Ian Anderson remembers standing in the batter's box of a Bedford, Va., field with a Dixie Youth Minors World Series on the line.
Ten years later, the details haven't escaped him. They never will, he says.
With a game-winning run on base, Anderson needed a hit to give Hilton Head a victory in the 2001 championship game.
The pitcher started him off with two offspeed pitches. He was fooled by both as the crowd chanted a robotic cheer that he tried to ignore. He expected another curveball on the next pitch, yet he managed to foul off a fastball when it came whizzing by the plate.
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When the pitcher tried to slip another by him, this time he was ready. Anderson laced a two-run single to score Michael Campbell and win the Dixie Youth Minors World Series.
For a player who later went to the University of Kentucky to play football, Anderson still calls it the biggest stage of his life.
"One of those surreal things," he said. "All of us have remembered it for this long. We still talk about it. I still got The Island Packet from the day after we won. I remember the headline."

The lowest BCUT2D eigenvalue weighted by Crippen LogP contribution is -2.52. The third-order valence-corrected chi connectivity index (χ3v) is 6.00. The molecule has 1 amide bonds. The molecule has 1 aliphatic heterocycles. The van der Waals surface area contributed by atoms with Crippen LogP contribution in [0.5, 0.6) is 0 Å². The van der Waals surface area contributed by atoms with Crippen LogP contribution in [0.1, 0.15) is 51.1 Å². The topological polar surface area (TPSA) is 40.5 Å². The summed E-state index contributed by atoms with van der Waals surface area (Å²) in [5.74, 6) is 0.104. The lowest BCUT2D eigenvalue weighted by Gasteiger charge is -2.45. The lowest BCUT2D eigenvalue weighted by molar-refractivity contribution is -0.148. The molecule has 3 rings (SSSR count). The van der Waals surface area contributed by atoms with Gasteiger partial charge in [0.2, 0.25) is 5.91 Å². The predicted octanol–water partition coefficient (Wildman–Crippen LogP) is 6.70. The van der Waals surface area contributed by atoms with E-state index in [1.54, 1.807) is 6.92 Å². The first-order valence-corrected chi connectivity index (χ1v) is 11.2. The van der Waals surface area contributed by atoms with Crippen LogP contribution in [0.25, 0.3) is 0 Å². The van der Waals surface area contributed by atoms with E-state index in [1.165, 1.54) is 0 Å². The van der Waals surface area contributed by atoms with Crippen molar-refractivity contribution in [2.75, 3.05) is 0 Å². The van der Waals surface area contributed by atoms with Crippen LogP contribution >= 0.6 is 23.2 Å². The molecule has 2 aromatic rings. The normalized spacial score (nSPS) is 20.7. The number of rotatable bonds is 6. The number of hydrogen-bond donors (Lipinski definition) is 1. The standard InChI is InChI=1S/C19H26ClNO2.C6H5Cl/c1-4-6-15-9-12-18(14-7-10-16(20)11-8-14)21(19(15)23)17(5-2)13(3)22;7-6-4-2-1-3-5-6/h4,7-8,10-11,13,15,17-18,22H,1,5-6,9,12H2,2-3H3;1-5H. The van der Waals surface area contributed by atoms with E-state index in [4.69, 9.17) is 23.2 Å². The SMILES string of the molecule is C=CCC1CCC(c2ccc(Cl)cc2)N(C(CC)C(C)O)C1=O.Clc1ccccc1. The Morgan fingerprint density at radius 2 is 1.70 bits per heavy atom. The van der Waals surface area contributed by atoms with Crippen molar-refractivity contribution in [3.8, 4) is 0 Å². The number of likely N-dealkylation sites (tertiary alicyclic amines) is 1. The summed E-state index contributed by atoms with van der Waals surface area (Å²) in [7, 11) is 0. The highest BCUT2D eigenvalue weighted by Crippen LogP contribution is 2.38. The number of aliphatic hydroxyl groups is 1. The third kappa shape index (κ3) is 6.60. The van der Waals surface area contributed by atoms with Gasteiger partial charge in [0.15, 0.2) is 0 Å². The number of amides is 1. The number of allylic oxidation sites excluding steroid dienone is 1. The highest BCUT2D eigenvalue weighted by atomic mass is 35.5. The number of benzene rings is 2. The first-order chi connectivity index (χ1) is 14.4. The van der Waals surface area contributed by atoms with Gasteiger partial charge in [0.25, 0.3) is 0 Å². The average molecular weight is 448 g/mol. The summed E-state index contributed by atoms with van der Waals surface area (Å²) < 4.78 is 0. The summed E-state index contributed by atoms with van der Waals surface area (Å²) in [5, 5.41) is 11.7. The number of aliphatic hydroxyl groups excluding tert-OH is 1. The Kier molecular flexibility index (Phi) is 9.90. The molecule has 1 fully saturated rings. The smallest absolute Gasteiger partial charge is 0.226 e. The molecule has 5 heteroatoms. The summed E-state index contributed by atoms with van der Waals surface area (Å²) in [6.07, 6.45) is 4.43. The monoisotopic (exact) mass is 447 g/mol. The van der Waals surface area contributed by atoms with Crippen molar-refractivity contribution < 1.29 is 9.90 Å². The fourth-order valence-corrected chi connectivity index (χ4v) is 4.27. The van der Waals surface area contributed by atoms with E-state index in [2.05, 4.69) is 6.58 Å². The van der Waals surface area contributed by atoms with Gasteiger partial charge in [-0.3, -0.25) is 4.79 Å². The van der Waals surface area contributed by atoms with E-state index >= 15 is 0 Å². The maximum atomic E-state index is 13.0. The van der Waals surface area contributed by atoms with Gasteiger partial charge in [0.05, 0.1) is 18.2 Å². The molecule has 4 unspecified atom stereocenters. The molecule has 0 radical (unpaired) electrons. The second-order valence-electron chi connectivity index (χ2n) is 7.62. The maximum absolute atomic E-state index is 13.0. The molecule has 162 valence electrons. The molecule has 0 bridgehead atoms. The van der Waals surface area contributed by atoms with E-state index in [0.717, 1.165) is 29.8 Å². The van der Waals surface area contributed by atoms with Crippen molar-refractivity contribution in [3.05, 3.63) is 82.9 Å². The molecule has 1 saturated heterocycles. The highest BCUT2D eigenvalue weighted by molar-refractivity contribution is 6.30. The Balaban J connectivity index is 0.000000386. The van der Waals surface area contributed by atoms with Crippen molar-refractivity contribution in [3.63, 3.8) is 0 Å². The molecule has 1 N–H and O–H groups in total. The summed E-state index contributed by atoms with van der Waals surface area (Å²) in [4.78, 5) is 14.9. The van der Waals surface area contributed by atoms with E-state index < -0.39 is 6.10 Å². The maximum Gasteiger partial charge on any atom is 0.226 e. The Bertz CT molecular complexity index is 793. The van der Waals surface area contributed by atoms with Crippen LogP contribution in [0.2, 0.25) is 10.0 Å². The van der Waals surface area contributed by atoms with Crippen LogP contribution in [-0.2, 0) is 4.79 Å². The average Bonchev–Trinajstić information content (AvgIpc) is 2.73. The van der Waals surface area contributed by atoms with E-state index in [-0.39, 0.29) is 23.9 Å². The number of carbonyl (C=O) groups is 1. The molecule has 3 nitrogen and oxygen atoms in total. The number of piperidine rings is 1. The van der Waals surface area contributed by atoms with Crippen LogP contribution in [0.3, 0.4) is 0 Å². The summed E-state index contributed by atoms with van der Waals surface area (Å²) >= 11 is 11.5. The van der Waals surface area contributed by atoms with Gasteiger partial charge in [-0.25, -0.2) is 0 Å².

That stage will relocate to Beaufort this weekend when the Dixie Boys World Series (14-and-under) visits Burton Wells Park. Opening ceremonies are scheduled for Friday evening.
For the host Beaufort team, it may truly present a once-in-a-lifetime opportunity, a phrase Anderson and other past players used to describe their experiences.
But those same former players have some advice for this year's Beaufort squad -- if you're serious about winning, ignore the overwhelming atmosphere and simply play baseball. Easier said than done, says David Tilton, a member of the Beaufort Dixie Boys team that traveled to Seneca in 2009.
Tilton said he recalls being treated like a professional baseball player during the opening ceremonies, adding that the atmosphere was "unlike anything I ever expected." He relayed that information to this year's host team after Beaufort manager Jim Pike asked him to visit a practice.
"The key is getting those jitters out of the way," Tilton said. "... Like I told them, you only get to do this once. You don't want to remember losing because you were nervous. Make the best of this. Most of all, go out and have fun."
Ryan Kelly says his Hilton Head Dixie Youth Majors team took a business-like approach to its trip to Terrell, Texas in 1999.
Kelly, now a minor league pitcher in the Texas Rangers organization, said he and his teammates did their best to treat the World Series like any other tournament rather than a vacation. The approach proved successful, as Hilton Head won all six of its games and brought back the first-place trophy.
"Every team is talented, but the main reason we won had a lot to do with the discipline of our team," Kelly said. "All the other teams were free to go out to the pool and sit in the sun. We were there to win. We had rules, and we came ready to play every night."
"If you treat this like a vacation, that's what you'll get out of it. If you want to win, you have to act like it."